Friday, August 22, 2008

"They go Rezko, we go Keating"

Brian Rogers, McCain spokesman:

"Does a guy who made more than $4 million last year, just got back from vacation on a private beach in Hawaii and bought his own million-dollar mansion with the help of a convicted felon really want to get into a debate about houses?"

Let's git it on, you little bitch.

"They go Rezko, we go Keating," said a Democratic strategist, speaking on the condition of anonymity to divulge potential campaign strategy. "If they want to escalate, bring it on."

This is how you win a mothereffin' election in the RoveWorld.

The Keating Five is an old story, so many reporters have shied away from saying much about it because it isn't new -- there aren't a whole lot of new developments in the story. But with McCain talking about allegedly shady relationships, the opportunity is there to go back over McCain's ties to Keating -- whose nefarious activities, which were at least in part aided by his relationship with McCain, ended up costing the American taxpayer $3.4 billion (a whole lot more than the $14 million Rezko was alleged to have received).

Just how close was McCain to Keating? Take a look at this rundown I posted back in January:

Though McCain might try to downplay his involvement, his campaigns received $124,000 from Keating and his associates during the 1980s (AP, 3/2/91), and McCain was described as being personally closer to Keating than any of the other members of the Keating Five (Roll Call, 1/20/92). What's more, McCain accepted more than $15,000 in free trips from Keating, including vacations to Keating's resort in the Bahamas -- trips that McCain failed to disclose at the time (New York Times, 2/28/91; San Francisco Chronicle, 12/3/90).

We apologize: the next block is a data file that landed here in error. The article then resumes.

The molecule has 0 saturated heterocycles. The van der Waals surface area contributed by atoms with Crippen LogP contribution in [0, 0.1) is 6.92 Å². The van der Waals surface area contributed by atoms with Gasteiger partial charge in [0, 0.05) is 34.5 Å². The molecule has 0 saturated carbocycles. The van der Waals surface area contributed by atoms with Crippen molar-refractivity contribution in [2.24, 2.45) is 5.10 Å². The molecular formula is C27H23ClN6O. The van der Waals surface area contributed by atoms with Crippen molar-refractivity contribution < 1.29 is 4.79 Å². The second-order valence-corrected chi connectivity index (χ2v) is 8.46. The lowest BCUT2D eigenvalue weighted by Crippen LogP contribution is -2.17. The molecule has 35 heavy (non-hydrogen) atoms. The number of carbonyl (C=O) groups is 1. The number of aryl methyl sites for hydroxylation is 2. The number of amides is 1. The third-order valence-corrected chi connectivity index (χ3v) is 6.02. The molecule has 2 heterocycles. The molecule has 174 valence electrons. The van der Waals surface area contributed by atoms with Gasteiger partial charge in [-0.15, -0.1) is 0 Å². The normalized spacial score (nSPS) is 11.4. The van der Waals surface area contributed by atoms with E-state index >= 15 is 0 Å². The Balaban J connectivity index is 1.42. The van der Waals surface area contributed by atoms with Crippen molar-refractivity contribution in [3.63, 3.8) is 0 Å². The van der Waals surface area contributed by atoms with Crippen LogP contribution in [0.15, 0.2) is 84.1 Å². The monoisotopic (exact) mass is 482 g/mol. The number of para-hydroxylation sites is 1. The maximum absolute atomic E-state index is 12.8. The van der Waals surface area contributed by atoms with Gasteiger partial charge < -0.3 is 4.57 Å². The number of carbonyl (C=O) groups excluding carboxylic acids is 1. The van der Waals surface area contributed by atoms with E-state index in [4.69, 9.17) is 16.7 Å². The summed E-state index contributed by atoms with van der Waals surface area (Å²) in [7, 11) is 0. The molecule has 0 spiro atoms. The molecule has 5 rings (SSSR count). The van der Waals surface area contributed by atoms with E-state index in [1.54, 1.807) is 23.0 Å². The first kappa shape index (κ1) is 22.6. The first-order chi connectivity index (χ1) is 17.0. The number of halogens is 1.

In the end, the crash of Keating's savings and loan -- which had been shielded by some of his best friends in the United States Senate -- cost billions to the American taxpayer, as mentioned above, and all told the federal government ended up on the hook for close to $125 billion in the fallout of the crisis that befell the underregulated industry in the late 1980s and early 1990s.

Does McCain really want to have to talk about all of this? About the Bahaman vacations he took paid for by Keating? Probably not. But he may soon have to as a result of the shortsightedness of his campaign advisors.

Like Brian Rogers.

Attacks will keep working for the Republicans until we beat them at their game. That, and only that, will force them to think up a new game in 2012. In a post-Rove environment.

No comments: